Samrat Hiroo

Food & Drink - June 2nd, 2006
Diva Noriko

Christine Cunanan-Miki dines Bollywood style

Tokyo is awash with good Indian restaurants, but among these Samrat stands out. This favorite has been dishing up authentic food amidst a lively atmosphere since 1980. With over a dozen branches all over the me­tropolis, it’s hard to miss one of this chain’s signboards with its distinctive Sanskrit-inspired red lettering.

Happily, regardless of which Samrat branch you visit, you’ll find the same old favorites: Baigan Shahi Korma, Chicken Karhai, Panir Korma, Tandoori Chick­en and Daal Makhani, among others. Each branch of­fers almost the same menu, although the decor and atmosphere varies with each place.

Recently, however, Yog Kapoor, Samrat’s founder and CEO, embarked on an entirely new dining concept that is now in full swing at the recently-refurbished Samrat branch in Hiroo. Mr. Kapoor, a music lover who started out as a movie director in India’s Bollywood be­fore moving to Japan and opening his first restaurant close to 25 years ago, felt it was time to give lovers of In­dian food a different experience. “I think some custom­ers now want something more interesting when they go out at night,” said Mr. Kapoor. “They want good food but they also now want good entertainment. I thought, why not have a restaurant and a music lounge at the same time?” So from Thursday to Saturday each week, Samrat Hiroo now offers diners a live show featuring a vivacious Japanese lady on vocals: Diva Noriko. She skillfully belts out ballads and jazz songs with a fieriness that would put many Latinos to shame.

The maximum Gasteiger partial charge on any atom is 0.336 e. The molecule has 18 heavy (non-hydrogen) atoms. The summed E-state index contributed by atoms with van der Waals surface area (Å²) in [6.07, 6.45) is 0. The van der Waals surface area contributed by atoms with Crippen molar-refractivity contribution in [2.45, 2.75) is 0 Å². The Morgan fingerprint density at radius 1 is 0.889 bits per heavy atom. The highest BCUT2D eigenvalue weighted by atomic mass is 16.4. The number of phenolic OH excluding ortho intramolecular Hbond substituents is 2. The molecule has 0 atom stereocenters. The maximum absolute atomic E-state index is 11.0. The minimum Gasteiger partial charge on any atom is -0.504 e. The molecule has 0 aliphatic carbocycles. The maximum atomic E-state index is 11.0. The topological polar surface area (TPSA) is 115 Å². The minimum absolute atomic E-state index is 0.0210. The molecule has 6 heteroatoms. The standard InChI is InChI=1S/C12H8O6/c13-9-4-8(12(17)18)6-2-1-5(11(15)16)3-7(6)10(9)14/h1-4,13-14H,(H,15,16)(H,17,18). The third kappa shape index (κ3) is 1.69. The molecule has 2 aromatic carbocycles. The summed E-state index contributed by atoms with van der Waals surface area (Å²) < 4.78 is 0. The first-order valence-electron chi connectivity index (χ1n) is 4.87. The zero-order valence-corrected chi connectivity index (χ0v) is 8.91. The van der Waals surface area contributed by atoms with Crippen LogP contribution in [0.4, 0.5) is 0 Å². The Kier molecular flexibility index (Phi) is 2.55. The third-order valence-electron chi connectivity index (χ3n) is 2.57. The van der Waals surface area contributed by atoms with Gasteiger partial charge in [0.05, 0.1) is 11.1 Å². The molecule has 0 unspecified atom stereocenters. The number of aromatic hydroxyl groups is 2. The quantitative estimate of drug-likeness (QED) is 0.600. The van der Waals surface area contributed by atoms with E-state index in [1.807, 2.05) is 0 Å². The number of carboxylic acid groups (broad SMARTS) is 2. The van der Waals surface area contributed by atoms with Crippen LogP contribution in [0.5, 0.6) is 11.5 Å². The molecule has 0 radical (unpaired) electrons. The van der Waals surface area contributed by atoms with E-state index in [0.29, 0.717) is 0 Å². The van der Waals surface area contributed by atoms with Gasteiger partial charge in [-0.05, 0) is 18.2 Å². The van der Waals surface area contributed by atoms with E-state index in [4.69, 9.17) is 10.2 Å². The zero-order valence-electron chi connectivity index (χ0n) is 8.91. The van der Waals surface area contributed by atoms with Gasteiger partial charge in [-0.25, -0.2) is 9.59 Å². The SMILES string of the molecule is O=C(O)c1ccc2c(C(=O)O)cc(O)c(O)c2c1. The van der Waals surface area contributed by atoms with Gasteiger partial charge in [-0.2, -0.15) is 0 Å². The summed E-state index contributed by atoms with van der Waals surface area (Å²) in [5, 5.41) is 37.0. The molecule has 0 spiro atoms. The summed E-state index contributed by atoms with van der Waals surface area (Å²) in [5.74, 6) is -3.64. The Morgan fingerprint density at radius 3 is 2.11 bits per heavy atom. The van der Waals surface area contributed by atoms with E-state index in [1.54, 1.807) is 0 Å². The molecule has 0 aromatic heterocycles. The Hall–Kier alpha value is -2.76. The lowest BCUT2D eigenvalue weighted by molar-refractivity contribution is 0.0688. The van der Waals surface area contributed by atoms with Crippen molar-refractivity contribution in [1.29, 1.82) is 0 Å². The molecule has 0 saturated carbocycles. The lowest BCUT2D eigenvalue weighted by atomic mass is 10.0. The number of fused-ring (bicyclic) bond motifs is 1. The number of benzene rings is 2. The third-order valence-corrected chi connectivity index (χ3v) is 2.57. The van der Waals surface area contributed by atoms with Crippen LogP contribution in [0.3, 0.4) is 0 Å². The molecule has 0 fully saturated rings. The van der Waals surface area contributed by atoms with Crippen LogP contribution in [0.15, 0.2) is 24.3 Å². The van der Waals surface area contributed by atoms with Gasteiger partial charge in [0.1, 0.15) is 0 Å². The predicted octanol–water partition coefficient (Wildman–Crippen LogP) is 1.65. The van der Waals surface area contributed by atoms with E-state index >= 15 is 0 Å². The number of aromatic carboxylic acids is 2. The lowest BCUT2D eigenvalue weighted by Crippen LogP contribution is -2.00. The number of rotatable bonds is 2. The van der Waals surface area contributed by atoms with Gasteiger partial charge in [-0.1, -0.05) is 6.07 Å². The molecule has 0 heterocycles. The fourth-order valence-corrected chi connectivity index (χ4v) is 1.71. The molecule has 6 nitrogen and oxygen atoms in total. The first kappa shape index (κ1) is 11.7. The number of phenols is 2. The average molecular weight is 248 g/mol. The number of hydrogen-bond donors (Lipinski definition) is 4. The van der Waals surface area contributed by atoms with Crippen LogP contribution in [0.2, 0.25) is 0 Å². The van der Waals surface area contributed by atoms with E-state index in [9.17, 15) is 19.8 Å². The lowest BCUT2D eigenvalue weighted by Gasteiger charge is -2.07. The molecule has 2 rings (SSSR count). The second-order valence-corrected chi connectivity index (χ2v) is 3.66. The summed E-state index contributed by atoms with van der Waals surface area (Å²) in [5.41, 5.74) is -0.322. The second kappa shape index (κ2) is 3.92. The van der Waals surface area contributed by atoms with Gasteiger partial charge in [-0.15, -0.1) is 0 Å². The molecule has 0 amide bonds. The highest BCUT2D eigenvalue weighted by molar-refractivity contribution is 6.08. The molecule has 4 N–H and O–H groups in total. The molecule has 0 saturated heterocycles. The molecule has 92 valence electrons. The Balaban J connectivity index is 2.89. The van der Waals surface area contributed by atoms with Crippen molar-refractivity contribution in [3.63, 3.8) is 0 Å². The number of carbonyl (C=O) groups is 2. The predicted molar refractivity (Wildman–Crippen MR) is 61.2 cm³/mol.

We visited Sam­rat Hiroo one recent Friday night to enjoy a few curries and to hear Diva Noriko as well. When we arrived at 8pm Diva Noriko was up on the stage singing a lively love song, and the place was already full. Everyone was in a festive mood and the aromas from the kitchen quickly made us hungry — a combination that certainly made for a promising evening. We secured the last two chairs in the house, across two middle-aged Japanese gentlemen and hurriedly ordered the usual samosa appetizers, a chicken masala and a variety of curries.

Being a ‘foodie,’ I was initially apprehensive about being able to get a proper meal in a restaurant that was now part mini-concert hall as well. Thankfully, our or­ders arrived promptly and every dish was as delicious as Samrat dishes have always been. And now we even had first-rate entertainment to enjoy while we ate.

I wondered what other diners thought of this novel idea, particularly of mixing Latin music with curry. “Are you here for the food or the music?” I asked the young couple seated in the next table. “We’re here for both,” the man answered, without hesitation. “I love Indian food and she’s a fan of Diva Noriko. This is a great com­bination for us.”

Brick Hiroo 2F, 5-15-22 Minami Azabu, Minato-ku, To­kyo. Tel. 03-5447-1886, www.samrat.co.jp